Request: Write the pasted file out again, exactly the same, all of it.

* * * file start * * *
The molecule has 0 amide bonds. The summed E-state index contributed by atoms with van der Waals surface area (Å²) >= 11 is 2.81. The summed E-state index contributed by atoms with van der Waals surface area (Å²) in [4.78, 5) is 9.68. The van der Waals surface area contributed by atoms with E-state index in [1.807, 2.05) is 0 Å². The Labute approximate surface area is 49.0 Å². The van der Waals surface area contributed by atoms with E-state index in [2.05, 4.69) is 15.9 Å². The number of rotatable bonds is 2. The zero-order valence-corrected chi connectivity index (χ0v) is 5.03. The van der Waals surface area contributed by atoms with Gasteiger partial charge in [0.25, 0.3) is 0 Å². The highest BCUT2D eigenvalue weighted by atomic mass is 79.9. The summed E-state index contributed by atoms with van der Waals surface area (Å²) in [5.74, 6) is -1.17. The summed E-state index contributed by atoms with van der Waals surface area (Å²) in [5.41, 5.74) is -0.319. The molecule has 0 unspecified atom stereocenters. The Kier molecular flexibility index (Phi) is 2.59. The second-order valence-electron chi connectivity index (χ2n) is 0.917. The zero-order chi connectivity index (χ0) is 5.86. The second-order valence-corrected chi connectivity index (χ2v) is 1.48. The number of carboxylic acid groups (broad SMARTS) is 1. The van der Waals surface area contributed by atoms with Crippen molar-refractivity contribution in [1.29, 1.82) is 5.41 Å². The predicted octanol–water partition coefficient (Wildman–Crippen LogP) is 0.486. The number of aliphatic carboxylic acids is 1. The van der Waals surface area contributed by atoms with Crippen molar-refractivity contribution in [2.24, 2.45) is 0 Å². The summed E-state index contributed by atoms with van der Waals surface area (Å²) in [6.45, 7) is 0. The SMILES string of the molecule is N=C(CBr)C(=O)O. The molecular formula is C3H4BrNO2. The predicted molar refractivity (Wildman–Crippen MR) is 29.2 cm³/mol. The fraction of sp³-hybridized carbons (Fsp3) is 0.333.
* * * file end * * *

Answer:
The molecule has 0 amide bonds. The summed E-state index contributed by atoms with van der Waals surface area (Å²) >= 11 is 2.81. The summed E-state index contributed by atoms with van der Waals surface area (Å²) in [4.78, 5) is 9.68. The van der Waals surface area contributed by atoms with E-state index in [1.807, 2.05) is 0 Å². The Labute approximate surface area is 49.0 Å². The van der Waals surface area contributed by atoms with E-state index in [2.05, 4.69) is 15.9 Å². The number of rotatable bonds is 2. The zero-order valence-corrected chi connectivity index (χ0v) is 5.03. The van der Waals surface area contributed by atoms with Gasteiger partial charge in [0.25, 0.3) is 0 Å². The highest BCUT2D eigenvalue weighted by atomic mass is 79.9. The summed E-state index contributed by atoms with van der Waals surface area (Å²) in [5.74, 6) is -1.17. The summed E-state index contributed by atoms with van der Waals surface area (Å²) in [5.41, 5.74) is -0.319. The molecule has 0 unspecified atom stereocenters. The Kier molecular flexibility index (Phi) is 2.59. The second-order valence-electron chi connectivity index (χ2n) is 0.917. The zero-order chi connectivity index (χ0) is 5.86. The second-order valence-corrected chi connectivity index (χ2v) is 1.48. The number of carboxylic acid groups (broad SMARTS) is 1. The van der Waals surface area contributed by atoms with Crippen molar-refractivity contribution in [1.29, 1.82) is 5.41 Å². The predicted octanol–water partition coefficient (Wildman–Crippen LogP) is 0.486. The number of aliphatic carboxylic acids is 1. The van der Waals surface area contributed by atoms with Crippen molar-refractivity contribution in [2.24, 2.45) is 0 Å². The summed E-state index contributed by atoms with van der Waals surface area (Å²) in [6.45, 7) is 0. The SMILES string of the molecule is N=C(CBr)C(=O)O. The molecular formula is C3H4BrNO2. The predicted molar refractivity (Wildman–Crippen MR) is 29.2 cm³/mol. The fraction of sp³-hybridized carbons (Fsp3) is 0.333.